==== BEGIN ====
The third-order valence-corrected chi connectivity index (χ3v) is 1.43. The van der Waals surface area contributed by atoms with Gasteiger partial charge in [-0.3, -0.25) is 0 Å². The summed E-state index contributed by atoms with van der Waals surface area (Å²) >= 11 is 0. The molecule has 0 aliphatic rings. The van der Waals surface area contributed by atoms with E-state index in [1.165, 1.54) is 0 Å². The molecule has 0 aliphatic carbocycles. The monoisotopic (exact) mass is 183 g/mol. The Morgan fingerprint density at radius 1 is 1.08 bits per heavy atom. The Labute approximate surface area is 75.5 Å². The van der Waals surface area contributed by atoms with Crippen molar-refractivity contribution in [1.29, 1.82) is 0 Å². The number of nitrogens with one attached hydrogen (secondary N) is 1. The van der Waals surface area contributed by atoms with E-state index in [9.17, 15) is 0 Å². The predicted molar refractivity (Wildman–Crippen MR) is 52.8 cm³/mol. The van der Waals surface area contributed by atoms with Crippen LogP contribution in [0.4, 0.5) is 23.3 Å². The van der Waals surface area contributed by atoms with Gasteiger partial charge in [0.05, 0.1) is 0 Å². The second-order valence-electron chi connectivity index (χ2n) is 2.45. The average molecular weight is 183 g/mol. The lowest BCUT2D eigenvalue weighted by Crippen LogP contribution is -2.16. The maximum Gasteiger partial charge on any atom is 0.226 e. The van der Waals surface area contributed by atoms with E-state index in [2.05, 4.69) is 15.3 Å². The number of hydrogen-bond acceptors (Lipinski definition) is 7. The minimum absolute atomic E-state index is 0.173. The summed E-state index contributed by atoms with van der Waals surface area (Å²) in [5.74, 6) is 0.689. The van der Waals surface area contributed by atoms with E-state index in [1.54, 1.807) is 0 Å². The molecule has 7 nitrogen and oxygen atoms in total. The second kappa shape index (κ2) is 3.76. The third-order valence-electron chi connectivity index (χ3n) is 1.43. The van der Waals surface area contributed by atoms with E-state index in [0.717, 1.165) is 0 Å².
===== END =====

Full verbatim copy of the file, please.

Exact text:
The third-order valence-corrected chi connectivity index (χ3v) is 1.43. The van der Waals surface area contributed by atoms with Gasteiger partial charge in [-0.3, -0.25) is 0 Å². The summed E-state index contributed by atoms with van der Waals surface area (Å²) >= 11 is 0. The molecule has 0 aliphatic rings. The van der Waals surface area contributed by atoms with E-state index in [1.165, 1.54) is 0 Å². The molecule has 0 aliphatic carbocycles. The monoisotopic (exact) mass is 183 g/mol. The Morgan fingerprint density at radius 1 is 1.08 bits per heavy atom. The Labute approximate surface area is 75.5 Å². The van der Waals surface area contributed by atoms with Crippen molar-refractivity contribution in [1.29, 1.82) is 0 Å². The number of nitrogens with one attached hydrogen (secondary N) is 1. The van der Waals surface area contributed by atoms with E-state index in [9.17, 15) is 0 Å². The predicted molar refractivity (Wildman–Crippen MR) is 52.8 cm³/mol. The van der Waals surface area contributed by atoms with Crippen LogP contribution in [0.4, 0.5) is 23.3 Å². The van der Waals surface area contributed by atoms with Gasteiger partial charge in [0.05, 0.1) is 0 Å². The second-order valence-electron chi connectivity index (χ2n) is 2.45. The average molecular weight is 183 g/mol. The lowest BCUT2D eigenvalue weighted by Crippen LogP contribution is -2.16. The maximum Gasteiger partial charge on any atom is 0.226 e. The van der Waals surface area contributed by atoms with E-state index in [2.05, 4.69) is 15.3 Å². The number of hydrogen-bond acceptors (Lipinski definition) is 7. The minimum absolute atomic E-state index is 0.173. The summed E-state index contributed by atoms with van der Waals surface area (Å²) in [5.74, 6) is 0.689. The van der Waals surface area contributed by atoms with E-state index in [1.54, 1.807) is 0 Å². The molecule has 7 nitrogen and oxygen atoms in total. The second kappa shape index (κ2) is 3.76. The third-order valence-electron chi connectivity index (χ3n) is 1.43. The van der Waals surface area contributed by atoms with E-state index in [0.717, 1.165) is 0 Å².